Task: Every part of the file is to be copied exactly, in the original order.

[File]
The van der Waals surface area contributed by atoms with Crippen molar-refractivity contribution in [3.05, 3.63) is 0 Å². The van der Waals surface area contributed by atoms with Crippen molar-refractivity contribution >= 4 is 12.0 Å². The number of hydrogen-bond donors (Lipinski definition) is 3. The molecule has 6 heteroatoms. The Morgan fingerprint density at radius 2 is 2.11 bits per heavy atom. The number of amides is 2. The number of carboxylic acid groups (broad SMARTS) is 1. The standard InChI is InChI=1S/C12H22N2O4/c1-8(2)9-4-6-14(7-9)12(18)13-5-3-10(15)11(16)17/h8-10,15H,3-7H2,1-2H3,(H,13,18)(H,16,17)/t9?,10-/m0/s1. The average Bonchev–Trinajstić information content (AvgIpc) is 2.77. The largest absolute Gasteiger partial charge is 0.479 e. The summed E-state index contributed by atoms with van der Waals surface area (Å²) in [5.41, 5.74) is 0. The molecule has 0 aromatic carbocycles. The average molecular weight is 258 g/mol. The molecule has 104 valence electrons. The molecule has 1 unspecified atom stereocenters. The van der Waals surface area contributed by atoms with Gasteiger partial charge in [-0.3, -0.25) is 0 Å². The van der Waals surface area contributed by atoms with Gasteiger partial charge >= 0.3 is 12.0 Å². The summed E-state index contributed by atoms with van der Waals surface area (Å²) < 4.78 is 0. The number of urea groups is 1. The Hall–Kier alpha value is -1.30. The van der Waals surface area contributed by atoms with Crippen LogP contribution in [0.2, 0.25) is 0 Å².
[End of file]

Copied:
The van der Waals surface area contributed by atoms with Crippen molar-refractivity contribution in [3.05, 3.63) is 0 Å². The van der Waals surface area contributed by atoms with Crippen molar-refractivity contribution >= 4 is 12.0 Å². The number of hydrogen-bond donors (Lipinski definition) is 3. The molecule has 6 heteroatoms. The Morgan fingerprint density at radius 2 is 2.11 bits per heavy atom. The number of amides is 2. The number of carboxylic acid groups (broad SMARTS) is 1. The standard InChI is InChI=1S/C12H22N2O4/c1-8(2)9-4-6-14(7-9)12(18)13-5-3-10(15)11(16)17/h8-10,15H,3-7H2,1-2H3,(H,13,18)(H,16,17)/t9?,10-/m0/s1. The average Bonchev–Trinajstić information content (AvgIpc) is 2.77. The largest absolute Gasteiger partial charge is 0.479 e. The summed E-state index contributed by atoms with van der Waals surface area (Å²) in [5.41, 5.74) is 0. The molecule has 0 aromatic carbocycles. The average molecular weight is 258 g/mol. The molecule has 104 valence electrons. The molecule has 1 unspecified atom stereocenters. The van der Waals surface area contributed by atoms with Gasteiger partial charge in [-0.3, -0.25) is 0 Å². The van der Waals surface area contributed by atoms with Gasteiger partial charge >= 0.3 is 12.0 Å². The summed E-state index contributed by atoms with van der Waals surface area (Å²) < 4.78 is 0. The number of urea groups is 1. The Hall–Kier alpha value is -1.30. The van der Waals surface area contributed by atoms with Crippen LogP contribution in [0.2, 0.25) is 0 Å².